Screenshot testing process
When a user launches a screenshot test either via our website or our API, each browser requested is inserted into a queue. As the system processes a request for a browser, here are the steps taken to achieve the results.
The operating system is booted from a locked image.
The ScreenshotDriver launches the requested browser.
The page is loaded for the requested URL.
If the page requires Basic (HTTP) Authentication, the credentials are supplied.
If a Login Profile or Selenium Builder Script was requested, the authentication method or script is applied.
Maintenance tasks are run such as ensuring the document is ready and the browser window is maximized.
If the user requested a delay for additional page rendering, the system pauses.
The windowed screenshot is created and delivered back to the results page.
The browser and web page is analyzed in preparation for a fullpage screenshot.
The web page is scrolled and a screen capture is saved for each viewport scrolled until the bottom of the page is reached.
The fullpage screenshot is built from the screen captures so that final resulting image looks seamless.
The chromeless screenshot is created by removing toolbars from the fullpage image.
The page's DOM is captured as JSON for screenshot comparison feature.
The page's HTML source is saved for reference.
The screenshot test is marked complete and results are returned to the client.
The operating system instance is cleaned up and torn down.
The windowed screenshot is delivered as soon as it is ready. If the ScreenshotDriver is unable to complete the fullpage screenshot process, the screenshot test is marked as failed and no time is deducted from your account for the test, even though the windowed screenshot is still available in the results.
How long do screenshots take to produce
On average, a single screenshot should take approximately one minute per browser. Some web pages may take up to a minute and a half, whereas the fastest seen are around a half a minute.
These figures do not include the time waiting on a configuration (like Mac OSX 10.6) to become available during peak hours, nor does it include the time for the configuration to boot up and begin running the screenshot process, which is usually only a few seconds.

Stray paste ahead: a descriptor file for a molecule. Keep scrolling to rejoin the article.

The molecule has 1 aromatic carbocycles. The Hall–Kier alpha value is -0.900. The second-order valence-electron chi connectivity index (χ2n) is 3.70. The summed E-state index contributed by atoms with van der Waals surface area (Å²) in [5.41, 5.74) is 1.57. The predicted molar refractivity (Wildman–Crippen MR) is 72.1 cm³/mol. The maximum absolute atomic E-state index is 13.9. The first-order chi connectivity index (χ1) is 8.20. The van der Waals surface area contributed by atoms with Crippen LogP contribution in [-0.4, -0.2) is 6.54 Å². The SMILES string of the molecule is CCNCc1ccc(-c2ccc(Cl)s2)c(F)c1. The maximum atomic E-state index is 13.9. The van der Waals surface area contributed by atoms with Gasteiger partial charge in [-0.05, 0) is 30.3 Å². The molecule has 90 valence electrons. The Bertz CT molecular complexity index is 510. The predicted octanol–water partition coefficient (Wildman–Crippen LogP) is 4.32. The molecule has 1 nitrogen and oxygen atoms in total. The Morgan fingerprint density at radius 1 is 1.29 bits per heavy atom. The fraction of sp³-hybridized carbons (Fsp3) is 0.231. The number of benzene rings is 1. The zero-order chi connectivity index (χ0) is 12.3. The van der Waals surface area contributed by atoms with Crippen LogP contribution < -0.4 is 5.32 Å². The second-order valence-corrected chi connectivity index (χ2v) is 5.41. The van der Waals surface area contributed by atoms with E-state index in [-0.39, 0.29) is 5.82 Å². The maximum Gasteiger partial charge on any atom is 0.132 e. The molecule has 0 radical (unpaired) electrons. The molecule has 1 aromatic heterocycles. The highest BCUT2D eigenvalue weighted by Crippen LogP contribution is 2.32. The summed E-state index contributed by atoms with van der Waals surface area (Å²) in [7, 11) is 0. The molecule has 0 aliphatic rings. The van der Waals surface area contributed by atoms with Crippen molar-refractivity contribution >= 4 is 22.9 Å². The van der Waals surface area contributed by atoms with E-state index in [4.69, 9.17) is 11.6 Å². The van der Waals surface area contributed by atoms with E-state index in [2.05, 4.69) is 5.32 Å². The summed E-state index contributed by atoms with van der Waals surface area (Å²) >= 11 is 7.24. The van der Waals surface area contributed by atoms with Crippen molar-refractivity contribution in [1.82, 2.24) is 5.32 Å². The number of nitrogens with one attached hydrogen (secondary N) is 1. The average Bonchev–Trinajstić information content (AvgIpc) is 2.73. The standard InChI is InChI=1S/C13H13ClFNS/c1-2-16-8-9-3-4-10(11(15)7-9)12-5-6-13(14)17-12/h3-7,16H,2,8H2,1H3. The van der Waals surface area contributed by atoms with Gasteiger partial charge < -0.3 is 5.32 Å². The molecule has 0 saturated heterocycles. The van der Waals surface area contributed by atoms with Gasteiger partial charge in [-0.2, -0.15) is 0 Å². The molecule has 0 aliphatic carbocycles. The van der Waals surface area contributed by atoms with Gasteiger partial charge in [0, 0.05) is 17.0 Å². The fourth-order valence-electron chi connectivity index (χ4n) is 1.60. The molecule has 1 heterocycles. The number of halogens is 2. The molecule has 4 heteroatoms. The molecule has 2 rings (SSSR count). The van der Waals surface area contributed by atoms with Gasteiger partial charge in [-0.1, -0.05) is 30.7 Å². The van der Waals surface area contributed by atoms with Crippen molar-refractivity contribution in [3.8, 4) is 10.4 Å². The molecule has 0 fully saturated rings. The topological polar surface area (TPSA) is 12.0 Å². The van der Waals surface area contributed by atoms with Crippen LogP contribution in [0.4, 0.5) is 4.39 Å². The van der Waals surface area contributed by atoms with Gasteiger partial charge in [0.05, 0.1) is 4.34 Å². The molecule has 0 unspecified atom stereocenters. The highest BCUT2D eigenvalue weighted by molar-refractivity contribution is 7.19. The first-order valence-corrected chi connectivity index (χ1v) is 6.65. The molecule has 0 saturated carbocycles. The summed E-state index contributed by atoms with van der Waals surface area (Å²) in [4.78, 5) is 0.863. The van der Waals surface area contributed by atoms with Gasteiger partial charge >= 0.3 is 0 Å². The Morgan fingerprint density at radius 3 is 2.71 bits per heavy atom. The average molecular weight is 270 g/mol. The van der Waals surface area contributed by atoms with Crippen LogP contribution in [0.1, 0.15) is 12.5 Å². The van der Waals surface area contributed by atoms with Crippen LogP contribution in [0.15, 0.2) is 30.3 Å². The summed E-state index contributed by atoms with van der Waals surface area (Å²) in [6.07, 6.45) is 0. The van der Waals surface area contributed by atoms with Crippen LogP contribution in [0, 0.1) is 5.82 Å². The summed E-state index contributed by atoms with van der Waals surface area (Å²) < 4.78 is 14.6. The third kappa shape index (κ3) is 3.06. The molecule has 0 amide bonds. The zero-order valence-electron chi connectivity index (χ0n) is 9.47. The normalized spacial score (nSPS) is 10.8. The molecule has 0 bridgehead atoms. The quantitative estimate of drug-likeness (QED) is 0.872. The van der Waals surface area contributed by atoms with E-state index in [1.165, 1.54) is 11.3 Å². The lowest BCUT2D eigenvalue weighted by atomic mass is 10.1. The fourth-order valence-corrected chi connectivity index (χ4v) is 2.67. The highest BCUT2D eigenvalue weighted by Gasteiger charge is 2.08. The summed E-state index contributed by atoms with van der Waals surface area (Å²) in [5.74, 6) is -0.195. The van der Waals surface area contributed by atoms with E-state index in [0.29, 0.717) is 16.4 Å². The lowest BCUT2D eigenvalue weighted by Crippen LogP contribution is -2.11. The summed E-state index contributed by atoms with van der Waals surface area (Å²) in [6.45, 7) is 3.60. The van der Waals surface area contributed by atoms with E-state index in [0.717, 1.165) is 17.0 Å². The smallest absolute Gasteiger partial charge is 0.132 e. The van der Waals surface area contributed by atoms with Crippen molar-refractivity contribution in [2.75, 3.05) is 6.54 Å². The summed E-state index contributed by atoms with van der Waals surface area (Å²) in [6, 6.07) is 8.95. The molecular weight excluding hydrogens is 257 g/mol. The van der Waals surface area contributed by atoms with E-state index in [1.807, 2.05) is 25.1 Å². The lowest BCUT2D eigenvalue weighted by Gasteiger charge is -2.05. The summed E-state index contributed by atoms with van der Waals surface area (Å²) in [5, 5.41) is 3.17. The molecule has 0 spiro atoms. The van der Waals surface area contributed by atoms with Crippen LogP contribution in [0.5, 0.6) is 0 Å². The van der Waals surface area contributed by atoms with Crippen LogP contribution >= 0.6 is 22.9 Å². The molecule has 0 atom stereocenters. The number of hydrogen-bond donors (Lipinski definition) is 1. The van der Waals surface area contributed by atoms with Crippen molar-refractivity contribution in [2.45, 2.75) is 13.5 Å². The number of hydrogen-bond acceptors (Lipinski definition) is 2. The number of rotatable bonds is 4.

The responsiveness of the website host, the speed of Internet routing, the number of elements on the page, and the browser's rendering time can affect how quickly a page loads and is deemed ready for screenshots. As a screenshot test runs, the browser is scrolled and the screens are captured in order to append together the final full page screenshot, so the length of the page is another factor in the overall timing.
From an accounting standpoint, you are only charged for the time the screenshot process begins up until the time the full page screenshot is complete. No time is charged for the loading or tear down of the configuration before and after the test is run.
Image of a web page within a browser as a user will initially see it on their monitor.
Image of a fully scrolled web page from top to bottom within a browser. This is created by scrolling a web page, calling screen captures, and appending, or pasting, the images together.
Same as the Fullpage Screenshot with the browser’s chrome (the toolbars, scroll bars, and status bars) removed. This is only the rendered HTML of the page from top to bottom.
The viewable area of the web page that can be seen within the browser. This area changes as a web page is scrolled vertically.
A snapshot image of the browser during the screenshot creating process.
The software that "drives" the browser during the screenshot process, backed by the Selenium browser automation framework.